Many fundamental concepts within Jungian theory have been re-examined in the light of developments in thinking in different disciplines which has meant a revitalising of the theory in a helpful way. This account has focused on just one aspect of developing theory by outlining the ways in which Jung’s thinking can be seen as racist and showing how Jungian’s have responded to this. This has included the specific challenge made by Dalal that Jung’s ideas of the collective unconscious and individuation should be subject to a critical examination of their potentially racist roots. We recognise that there is a considerable time gap between Dalal’s 1988 paper and his work on racism and difference today. His original criticisms have been acknowledged and considered by a number of Jungian writers over the years but recent developments in disciplines such as neuroscience and in emergence theories that have led to a revisiting of some of the fundamental concepts have made it more possible to include a consideration of the racism in Jung’s writing within the general questioning and development of Jungian theory. The BJAA welcomes these challenges and supports a critical and evaluative view of Jung’s ideas as part of the ongoing development of post-Jungian thought.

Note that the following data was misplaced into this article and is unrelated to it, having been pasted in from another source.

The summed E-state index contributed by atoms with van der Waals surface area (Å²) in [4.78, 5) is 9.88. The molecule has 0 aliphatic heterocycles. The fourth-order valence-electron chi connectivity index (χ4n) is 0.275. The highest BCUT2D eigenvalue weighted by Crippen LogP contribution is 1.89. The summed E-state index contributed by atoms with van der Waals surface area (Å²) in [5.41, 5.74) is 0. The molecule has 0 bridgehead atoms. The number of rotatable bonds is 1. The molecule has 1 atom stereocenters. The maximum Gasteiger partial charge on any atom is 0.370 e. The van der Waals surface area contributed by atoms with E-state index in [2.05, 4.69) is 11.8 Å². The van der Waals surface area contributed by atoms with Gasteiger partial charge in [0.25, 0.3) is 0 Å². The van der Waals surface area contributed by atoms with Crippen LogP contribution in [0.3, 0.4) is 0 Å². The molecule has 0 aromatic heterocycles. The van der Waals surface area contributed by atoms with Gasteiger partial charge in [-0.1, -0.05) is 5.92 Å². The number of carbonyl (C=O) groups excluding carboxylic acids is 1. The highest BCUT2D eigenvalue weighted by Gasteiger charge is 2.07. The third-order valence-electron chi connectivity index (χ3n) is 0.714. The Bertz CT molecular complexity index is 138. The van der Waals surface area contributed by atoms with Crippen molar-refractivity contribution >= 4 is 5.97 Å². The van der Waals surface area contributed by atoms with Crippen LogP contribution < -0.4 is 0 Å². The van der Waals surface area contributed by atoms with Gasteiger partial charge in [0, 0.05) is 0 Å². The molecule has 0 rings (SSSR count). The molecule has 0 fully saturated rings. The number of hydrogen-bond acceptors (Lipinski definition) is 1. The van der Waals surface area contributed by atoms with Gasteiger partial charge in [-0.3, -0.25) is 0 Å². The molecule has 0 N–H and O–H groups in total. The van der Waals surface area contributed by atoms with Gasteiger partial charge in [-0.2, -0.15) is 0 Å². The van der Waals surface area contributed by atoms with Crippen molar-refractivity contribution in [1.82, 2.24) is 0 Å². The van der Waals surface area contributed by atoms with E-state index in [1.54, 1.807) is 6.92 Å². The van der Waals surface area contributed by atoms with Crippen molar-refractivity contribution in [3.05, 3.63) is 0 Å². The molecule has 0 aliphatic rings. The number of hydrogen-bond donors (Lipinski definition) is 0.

Adams, M. V. (1996) The Multi-cultural Imagination: ‘Race’, Colour and the Unconscious. London: Routledge.

Baird, D. et al (2018) Open letter from a group of Jungians on the question of Jung’s writings on and theories about Africans. British Journal of Psychotherapy 34:4 pp 673-678

Brewster, F. (2013) Wheel of fire: the African American dreamer and cultural unconsciousness, in Jung Journal: Culture and Psyche 7:1 pp 70-87

Brewster, F. (2017) African Americans and Jungian Psychology: Leaving the Shadows. London: Routledge

Dalal, F. (1988) The racism of Jung. In Race and Class, 29:3, pp1-22